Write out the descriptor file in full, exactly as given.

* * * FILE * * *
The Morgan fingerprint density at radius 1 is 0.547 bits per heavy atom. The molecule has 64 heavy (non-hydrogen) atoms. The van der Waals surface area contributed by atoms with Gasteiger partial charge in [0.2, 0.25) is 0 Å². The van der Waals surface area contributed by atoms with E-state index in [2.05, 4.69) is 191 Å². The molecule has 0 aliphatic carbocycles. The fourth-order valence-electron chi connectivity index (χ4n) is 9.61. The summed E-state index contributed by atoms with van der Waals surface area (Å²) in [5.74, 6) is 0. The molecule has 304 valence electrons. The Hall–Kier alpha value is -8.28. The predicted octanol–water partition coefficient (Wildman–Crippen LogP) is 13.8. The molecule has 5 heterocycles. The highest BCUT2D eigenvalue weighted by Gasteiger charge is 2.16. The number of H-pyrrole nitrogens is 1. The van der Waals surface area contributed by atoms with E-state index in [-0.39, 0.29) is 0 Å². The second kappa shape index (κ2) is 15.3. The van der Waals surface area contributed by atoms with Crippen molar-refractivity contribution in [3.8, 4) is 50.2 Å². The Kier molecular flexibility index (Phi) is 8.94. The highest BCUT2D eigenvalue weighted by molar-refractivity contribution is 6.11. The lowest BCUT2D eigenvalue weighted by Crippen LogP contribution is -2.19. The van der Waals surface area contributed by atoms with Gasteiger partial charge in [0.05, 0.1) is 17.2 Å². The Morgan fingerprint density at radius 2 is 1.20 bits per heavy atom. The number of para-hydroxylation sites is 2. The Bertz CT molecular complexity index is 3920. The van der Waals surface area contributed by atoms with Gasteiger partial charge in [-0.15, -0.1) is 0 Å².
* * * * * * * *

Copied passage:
The Morgan fingerprint density at radius 1 is 0.547 bits per heavy atom. The molecule has 64 heavy (non-hydrogen) atoms. The van der Waals surface area contributed by atoms with Gasteiger partial charge in [0.2, 0.25) is 0 Å². The van der Waals surface area contributed by atoms with E-state index in [2.05, 4.69) is 191 Å². The molecule has 0 aliphatic carbocycles. The fourth-order valence-electron chi connectivity index (χ4n) is 9.61. The summed E-state index contributed by atoms with van der Waals surface area (Å²) in [5.74, 6) is 0. The molecule has 304 valence electrons. The Hall–Kier alpha value is -8.28. The predicted octanol–water partition coefficient (Wildman–Crippen LogP) is 13.8. The molecule has 5 heterocycles. The highest BCUT2D eigenvalue weighted by Gasteiger charge is 2.16. The number of H-pyrrole nitrogens is 1. The van der Waals surface area contributed by atoms with E-state index in [-0.39, 0.29) is 0 Å². The second kappa shape index (κ2) is 15.3. The van der Waals surface area contributed by atoms with Crippen molar-refractivity contribution in [3.8, 4) is 50.2 Å². The Kier molecular flexibility index (Phi) is 8.94. The highest BCUT2D eigenvalue weighted by molar-refractivity contribution is 6.11. The lowest BCUT2D eigenvalue weighted by Crippen LogP contribution is -2.19. The van der Waals surface area contributed by atoms with Gasteiger partial charge in [0.05, 0.1) is 17.2 Å². The Morgan fingerprint density at radius 2 is 1.20 bits per heavy atom. The number of para-hydroxylation sites is 2. The Bertz CT molecular complexity index is 3920. The van der Waals surface area contributed by atoms with Gasteiger partial charge in [-0.15, -0.1) is 0 Å².